Dynamic node group queries are a great way to automatically organize your nodes into node groups based their common properties.

Overview

Node groups are a powerful mechanism used to group nodes with similar properties and roles. Node groups allow policies to be assigned, allow reporting to be grouped and allow benchmarks to be applied in different ways and different cadences depending on your requirements. Although you can manually assign nodes to groups, we strongly recommend using the built in node rules and dynamic node group queries to automatically group nodes. For move information on the types of automatic node groups you can configure, please visit our guide on Node Groups.

In this article, you’ll see a selection of examples of how to create dynamic node groups based on multiple properties. Being able to specify a number of properties allows you to be as specific or general as you like.

Common Complex Query Examples

To assign all Ubuntu nodes into a dynamic node group, use this query:

inventory:os_distro_name WITH value:ubuntu EXACT

To assign all Ubuntu 18.04 nodes into a dynamic node group, use this query:

inventory:os_distro_name WITH value:ubuntu AND inventory:os_distro_version WITH value:18.04 EXACT

To assign all Windows 2012 R2 Servers into a dynamic node group, use this query:

inventory:os_distro_name WITH value:Windows EXACT AND inventory:operatingsystem WITH value:2012 R2

Note above that you don’t need to quote the “2012 R2” part as our query tokenizer knows how to handle values with spaces.

To assign all Windows 2012 Servers, but not include the 2012 R2 servers, use this query:

inventory:osfamily WITH value:Windows EXACT AND inventory:operatingsystem WITH value:2012 AND NOT inventory:operatingsystem WITH value:R2

Multiple Query Workaround

The Problem

Dynamic Group Queries are a great tool in UpGuard to promote automation. However, prior to v2.2820.0 they were limited in that you could only have a single query performed at a time.

For example, you may want a dynamic node group based on a service installed on a node (Windows Firewall, in this example):

services:Windows Firewall EXACT

However, if you wanted to test to see if one service exists, but another service was absent, there was, unfortunately, no complex group queries that could combine these two requirements.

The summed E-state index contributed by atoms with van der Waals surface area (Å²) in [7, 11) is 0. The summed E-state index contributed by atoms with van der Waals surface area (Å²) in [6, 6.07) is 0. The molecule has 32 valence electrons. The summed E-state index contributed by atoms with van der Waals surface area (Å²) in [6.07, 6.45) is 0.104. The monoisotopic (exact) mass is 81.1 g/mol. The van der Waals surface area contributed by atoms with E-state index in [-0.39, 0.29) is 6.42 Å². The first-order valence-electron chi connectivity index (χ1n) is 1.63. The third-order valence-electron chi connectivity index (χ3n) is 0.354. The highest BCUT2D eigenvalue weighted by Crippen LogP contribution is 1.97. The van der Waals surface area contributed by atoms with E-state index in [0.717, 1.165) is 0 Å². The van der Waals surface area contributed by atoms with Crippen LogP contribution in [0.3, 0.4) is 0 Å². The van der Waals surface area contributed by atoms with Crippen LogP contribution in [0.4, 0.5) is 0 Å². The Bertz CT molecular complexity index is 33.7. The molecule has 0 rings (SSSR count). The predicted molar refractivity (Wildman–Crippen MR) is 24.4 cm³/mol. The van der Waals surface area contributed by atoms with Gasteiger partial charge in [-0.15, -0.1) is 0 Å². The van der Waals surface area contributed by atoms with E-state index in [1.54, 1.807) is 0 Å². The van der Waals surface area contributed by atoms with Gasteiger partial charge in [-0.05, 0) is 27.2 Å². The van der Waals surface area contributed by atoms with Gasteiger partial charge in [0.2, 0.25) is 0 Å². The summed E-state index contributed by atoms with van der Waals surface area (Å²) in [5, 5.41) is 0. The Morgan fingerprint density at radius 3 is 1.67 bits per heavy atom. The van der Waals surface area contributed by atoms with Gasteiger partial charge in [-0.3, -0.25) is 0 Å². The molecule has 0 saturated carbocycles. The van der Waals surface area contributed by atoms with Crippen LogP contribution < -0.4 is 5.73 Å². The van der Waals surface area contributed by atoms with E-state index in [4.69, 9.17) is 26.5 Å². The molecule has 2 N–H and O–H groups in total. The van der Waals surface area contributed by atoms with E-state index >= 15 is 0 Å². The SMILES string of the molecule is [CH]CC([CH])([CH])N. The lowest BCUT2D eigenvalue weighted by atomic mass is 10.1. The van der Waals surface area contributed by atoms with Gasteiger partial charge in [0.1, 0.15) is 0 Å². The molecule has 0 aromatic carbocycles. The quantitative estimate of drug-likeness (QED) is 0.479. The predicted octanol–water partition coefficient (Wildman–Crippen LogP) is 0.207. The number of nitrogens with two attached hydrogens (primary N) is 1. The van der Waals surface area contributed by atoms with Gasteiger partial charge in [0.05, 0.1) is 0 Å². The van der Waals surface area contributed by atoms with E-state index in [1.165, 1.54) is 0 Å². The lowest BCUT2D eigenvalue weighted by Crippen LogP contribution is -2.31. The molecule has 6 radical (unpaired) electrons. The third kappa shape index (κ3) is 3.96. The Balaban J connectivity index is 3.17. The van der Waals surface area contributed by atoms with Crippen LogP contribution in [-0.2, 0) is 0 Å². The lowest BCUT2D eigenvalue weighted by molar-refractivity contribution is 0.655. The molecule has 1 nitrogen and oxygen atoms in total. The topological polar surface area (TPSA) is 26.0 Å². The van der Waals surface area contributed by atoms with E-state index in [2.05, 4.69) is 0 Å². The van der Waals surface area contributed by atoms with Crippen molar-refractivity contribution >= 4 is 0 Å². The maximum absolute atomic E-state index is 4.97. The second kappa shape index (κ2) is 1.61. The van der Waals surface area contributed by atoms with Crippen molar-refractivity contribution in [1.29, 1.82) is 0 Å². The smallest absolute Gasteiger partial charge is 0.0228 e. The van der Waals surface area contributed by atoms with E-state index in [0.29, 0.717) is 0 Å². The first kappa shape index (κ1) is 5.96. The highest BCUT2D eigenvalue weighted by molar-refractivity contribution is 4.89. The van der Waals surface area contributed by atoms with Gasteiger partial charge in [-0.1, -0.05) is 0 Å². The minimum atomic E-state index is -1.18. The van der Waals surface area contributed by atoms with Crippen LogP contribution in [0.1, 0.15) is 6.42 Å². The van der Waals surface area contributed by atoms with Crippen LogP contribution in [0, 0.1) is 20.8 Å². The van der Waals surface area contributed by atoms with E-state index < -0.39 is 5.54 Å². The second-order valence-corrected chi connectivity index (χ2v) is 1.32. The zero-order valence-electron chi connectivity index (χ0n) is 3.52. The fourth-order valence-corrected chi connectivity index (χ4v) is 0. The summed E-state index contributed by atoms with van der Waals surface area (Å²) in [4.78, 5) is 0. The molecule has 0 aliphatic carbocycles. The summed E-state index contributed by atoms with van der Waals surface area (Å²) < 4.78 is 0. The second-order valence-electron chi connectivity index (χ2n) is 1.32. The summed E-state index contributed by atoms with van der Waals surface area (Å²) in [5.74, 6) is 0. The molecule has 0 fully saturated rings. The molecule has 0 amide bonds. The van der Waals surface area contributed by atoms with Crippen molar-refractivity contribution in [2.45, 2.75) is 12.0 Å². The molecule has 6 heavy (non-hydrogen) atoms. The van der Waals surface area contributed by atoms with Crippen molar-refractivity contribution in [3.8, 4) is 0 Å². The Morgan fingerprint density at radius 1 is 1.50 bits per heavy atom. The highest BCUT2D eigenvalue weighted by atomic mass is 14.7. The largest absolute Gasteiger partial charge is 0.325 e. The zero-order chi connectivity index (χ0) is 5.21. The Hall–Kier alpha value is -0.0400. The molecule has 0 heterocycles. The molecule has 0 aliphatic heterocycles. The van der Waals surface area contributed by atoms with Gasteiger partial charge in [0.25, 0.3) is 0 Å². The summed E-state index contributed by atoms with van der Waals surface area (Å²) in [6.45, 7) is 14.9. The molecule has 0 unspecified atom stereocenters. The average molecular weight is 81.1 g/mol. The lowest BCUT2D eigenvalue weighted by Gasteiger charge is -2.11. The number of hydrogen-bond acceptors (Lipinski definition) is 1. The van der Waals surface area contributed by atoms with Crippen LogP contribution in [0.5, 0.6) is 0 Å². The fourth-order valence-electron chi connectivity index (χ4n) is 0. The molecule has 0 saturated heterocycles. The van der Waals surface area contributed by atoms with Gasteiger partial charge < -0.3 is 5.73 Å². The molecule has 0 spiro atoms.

The Solution

To get around this, we’ll use a bit of Powershell to create a configuration item that we can use for our dynamic query. If you are running a non-Windows based system, please contact UpGuard Support and we can help provide a shell based example.

In this example, we’ll create a dynamic node group that includes nodes that have the Windows Firewall service installed, but does not have the SQL Server (MSSQLSERVER) service installed.

First, we start by creating a Powershell scan option with the following parameters:

  • Description: Complex Group Membership
  • Key Name: Leave this empty
  • Query:
$result = "no"
if (Get-Service -Name "MpsSvc")
{
    if (-not (Get-Service -Name "MSSQLSERVER"))
    {
        $result = "yes"
    }
}
$result

You can adjust the query to check for any number of items on a node to determine if this node should be in the group or not. If it should be in the node group, then this script will output yes, otherwise, it outputs no.

complex-dynamic-node-group-01

So now we can create a dynamic group query that uses this Powershell script to determine group membership:

PowerShell:Complex Group Membership WITH Value:yes EXACT

What Next?

Now that you have nodes arranged into node groups based on common roles and properties, you can assign policies and benchmarks to them.

For more information about policies, please visit our guide on Policies.

For more information on assigning and scheduling benchmarks to be run against nodes in your node groups, please visit our guide on How to schedule benchmark reports.

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